“If the stamp duty holiday has taught us anything, it’s that short terms measures whilst useful at the time, do nothing for longer-term stability and growth.”

By Jake Carter

Source: Mortgage Introducer

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Covid-19 has changed what buyers and renters find essential

More than a quarter of the UK’s renters and homeowners (26%) have found their property needs have changed since the outbreak of Covid-19, according to new research from Gradual Homeownership provider, Wayhome.

After more than a year of remote working and months of non-essential shops and eateries being closed to the public, previously “high-valued” property amenities have slid far down the priority list. Indeed, among the renters and homeowners whose property requirements changed amid the pandemic, the least important features are now having an easy commute to work (17%), being close to shops and restaurants (17%) and living near public transport (14%).

Wayhome’s research indicates a new set of property amenities will take precedence once lockdown lifts, given the prolonged time spent at home and likelihood of hybrid working for office-workers going forward.

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Indeed, when asked which property features had become more important since March 2020, more than a quarter (26%) said having the space for a proper home office was increasingly critical. And, given the fact so many working parents have had to juggle work and childcare commitments, the need for decent office space rose to 30% for parents, compared to 22% of non-parents.

As well as specific space for a home office, lockdown has caused a general desire for more space, be it for work or leisure. Almost a third (30%) of all homeowners and renters wanted more space in general, and a quarter (24%) said having a bigger bedroom was necessary.

And as more of us have spent time indoors, having access to a private garden has become increasingly important. 36% said this had become more important over the past year – a more popular desire among older people, especially 55-73 year olds at 52%, falling to 43% of 43-54 year olds and 35% of 24-42 year olds.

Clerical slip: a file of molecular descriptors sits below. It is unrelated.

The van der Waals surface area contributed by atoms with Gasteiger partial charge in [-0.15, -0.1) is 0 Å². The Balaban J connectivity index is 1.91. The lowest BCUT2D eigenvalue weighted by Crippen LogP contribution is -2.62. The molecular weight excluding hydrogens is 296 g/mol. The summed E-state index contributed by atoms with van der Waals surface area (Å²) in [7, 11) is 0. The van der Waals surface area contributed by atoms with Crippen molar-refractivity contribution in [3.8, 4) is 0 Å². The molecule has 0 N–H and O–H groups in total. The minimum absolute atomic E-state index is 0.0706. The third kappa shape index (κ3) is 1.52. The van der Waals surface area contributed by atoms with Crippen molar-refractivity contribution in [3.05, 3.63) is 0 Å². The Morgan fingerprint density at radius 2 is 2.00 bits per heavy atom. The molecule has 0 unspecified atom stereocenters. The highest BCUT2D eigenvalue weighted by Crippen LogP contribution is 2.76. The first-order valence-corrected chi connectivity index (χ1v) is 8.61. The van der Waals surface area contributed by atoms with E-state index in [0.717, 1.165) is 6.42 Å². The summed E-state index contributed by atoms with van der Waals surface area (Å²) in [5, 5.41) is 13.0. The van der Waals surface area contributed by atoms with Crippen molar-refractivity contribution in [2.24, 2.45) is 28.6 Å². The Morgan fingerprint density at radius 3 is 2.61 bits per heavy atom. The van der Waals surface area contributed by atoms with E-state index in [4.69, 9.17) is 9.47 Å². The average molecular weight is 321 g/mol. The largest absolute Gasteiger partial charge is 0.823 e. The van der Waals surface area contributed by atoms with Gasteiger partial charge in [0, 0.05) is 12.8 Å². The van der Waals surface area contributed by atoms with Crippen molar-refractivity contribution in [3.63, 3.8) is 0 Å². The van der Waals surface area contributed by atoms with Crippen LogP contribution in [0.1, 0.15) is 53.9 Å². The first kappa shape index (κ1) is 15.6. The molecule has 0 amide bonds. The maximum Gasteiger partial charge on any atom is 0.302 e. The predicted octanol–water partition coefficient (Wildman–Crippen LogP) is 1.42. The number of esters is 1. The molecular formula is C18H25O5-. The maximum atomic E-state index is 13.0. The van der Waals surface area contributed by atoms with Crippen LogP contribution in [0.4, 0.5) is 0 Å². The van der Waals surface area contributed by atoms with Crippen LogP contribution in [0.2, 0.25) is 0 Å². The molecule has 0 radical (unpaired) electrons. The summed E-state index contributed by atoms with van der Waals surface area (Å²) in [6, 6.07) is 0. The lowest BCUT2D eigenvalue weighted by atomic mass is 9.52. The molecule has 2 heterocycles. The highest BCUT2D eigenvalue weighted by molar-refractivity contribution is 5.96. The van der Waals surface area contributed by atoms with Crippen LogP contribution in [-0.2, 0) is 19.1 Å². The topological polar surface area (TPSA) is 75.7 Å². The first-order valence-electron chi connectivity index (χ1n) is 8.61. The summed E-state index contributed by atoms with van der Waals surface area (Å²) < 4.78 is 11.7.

Similarly, a fifth (21%) of all respondents felt living near a public garden or green space was important to them, and the same number prioritised being near friends and family – a feature that resonated higher among women (25%) than it did for men (17%).

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Features which have become more important post-CovidFeatures which have become less important post-Covid
Garden (36%)Having an easy commute to your workplace (17%)
More space (square footage) (30%)Being close to local shops/pubs/bars and restaurants (17%)
A home office (26%)Being near public transport (14%)
Bigger bedrooms (24%)Balcony (13%)
Being near my friends/ family/ support network (21%)A home office (13%)
Being near public garden/ green space/ woodlands (21%)Off-street parking (13%)
Having an easy commute to your workplace (17%)Playroom for children (12%)
Being close to local shops/pubs/bars and restaurants (17%)Bigger bedrooms (12%)
Playroom for children (15%)Being near my friends/ family/ support network (12%)
Off-street parking (15%)More space (square footage) (12%)

This research looking at the impact of the pandemic on people’s changing property needs comes ahead of the launch of a report by Wayhome on the challenges facing the UK’s renters and homeowners.

Nigel Purves, CEO of Wayhome commented: “When you’re narrowing down your search for the perfect home to rent or buy, most of us will have a wish-list, usually split into the “essentials” and “nice-to-haves”. Our upcoming report makes it clear just how far these wish-lists have changed as the pandemic rolled on. In most cases, we’ve seen a complete reversal, with potential renters and homeowners prioritising the things that would make living and working in that space the most comfortable and fit for purpose.

“While having the flexibility to pick and choose a desired property based on its amenities and special features doesn’t seem too much to ask – for a lot of people it’s near impossible. Far too often renters are being driven into buying smaller first-homes or properties in locations that aren’t suitable. Despite earning a good income, affording a deposit big enough to secure a suitable home and hitting the affordability criteria set by mortgage lenders is unsurmountable – as evidenced by the fact full-time workers would need to spend at least 7.8 times their annual earnings to be able to afford a home in England*.